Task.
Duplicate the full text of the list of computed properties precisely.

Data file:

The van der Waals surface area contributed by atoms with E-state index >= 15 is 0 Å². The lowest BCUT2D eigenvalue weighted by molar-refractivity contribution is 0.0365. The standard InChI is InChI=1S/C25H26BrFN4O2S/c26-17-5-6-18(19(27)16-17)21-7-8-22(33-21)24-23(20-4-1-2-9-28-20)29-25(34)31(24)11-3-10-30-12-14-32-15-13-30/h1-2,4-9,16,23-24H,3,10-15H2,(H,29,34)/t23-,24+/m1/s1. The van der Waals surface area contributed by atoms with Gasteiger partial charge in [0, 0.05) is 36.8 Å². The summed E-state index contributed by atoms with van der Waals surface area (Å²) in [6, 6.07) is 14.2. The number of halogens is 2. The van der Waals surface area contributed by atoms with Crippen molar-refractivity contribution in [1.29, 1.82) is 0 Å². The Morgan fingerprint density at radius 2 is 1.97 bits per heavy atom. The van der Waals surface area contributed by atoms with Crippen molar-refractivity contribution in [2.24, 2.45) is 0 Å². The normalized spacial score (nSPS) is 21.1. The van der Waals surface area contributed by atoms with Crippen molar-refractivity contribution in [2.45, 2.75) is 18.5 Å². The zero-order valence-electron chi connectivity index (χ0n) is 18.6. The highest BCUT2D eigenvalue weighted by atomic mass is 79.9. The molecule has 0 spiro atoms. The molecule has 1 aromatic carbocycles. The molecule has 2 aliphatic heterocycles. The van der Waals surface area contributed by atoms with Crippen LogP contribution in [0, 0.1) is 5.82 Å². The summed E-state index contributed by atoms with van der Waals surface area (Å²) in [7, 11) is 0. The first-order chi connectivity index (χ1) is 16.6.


The van der Waals surface area contributed by atoms with E-state index >= 15 is 0 Å². The lowest BCUT2D eigenvalue weighted by molar-refractivity contribution is 0.0365. The standard InChI is InChI=1S/C25H26BrFN4O2S/c26-17-5-6-18(19(27)16-17)21-7-8-22(33-21)24-23(20-4-1-2-9-28-20)29-25(34)31(24)11-3-10-30-12-14-32-15-13-30/h1-2,4-9,16,23-24H,3,10-15H2,(H,29,34)/t23-,24+/m1/s1. The van der Waals surface area contributed by atoms with Gasteiger partial charge in [0, 0.05) is 36.8 Å². The summed E-state index contributed by atoms with van der Waals surface area (Å²) in [6, 6.07) is 14.2. The number of halogens is 2. The van der Waals surface area contributed by atoms with Crippen molar-refractivity contribution in [1.29, 1.82) is 0 Å². The Morgan fingerprint density at radius 2 is 1.97 bits per heavy atom. The van der Waals surface area contributed by atoms with Crippen molar-refractivity contribution in [2.24, 2.45) is 0 Å². The normalized spacial score (nSPS) is 21.1. The van der Waals surface area contributed by atoms with Crippen molar-refractivity contribution in [2.45, 2.75) is 18.5 Å². The zero-order valence-electron chi connectivity index (χ0n) is 18.6. The highest BCUT2D eigenvalue weighted by atomic mass is 79.9. The molecule has 0 spiro atoms. The molecule has 1 aromatic carbocycles. The molecule has 2 aliphatic heterocycles. The van der Waals surface area contributed by atoms with Crippen LogP contribution in [0, 0.1) is 5.82 Å². The summed E-state index contributed by atoms with van der Waals surface area (Å²) in [7, 11) is 0. The first-order chi connectivity index (χ1) is 16.6.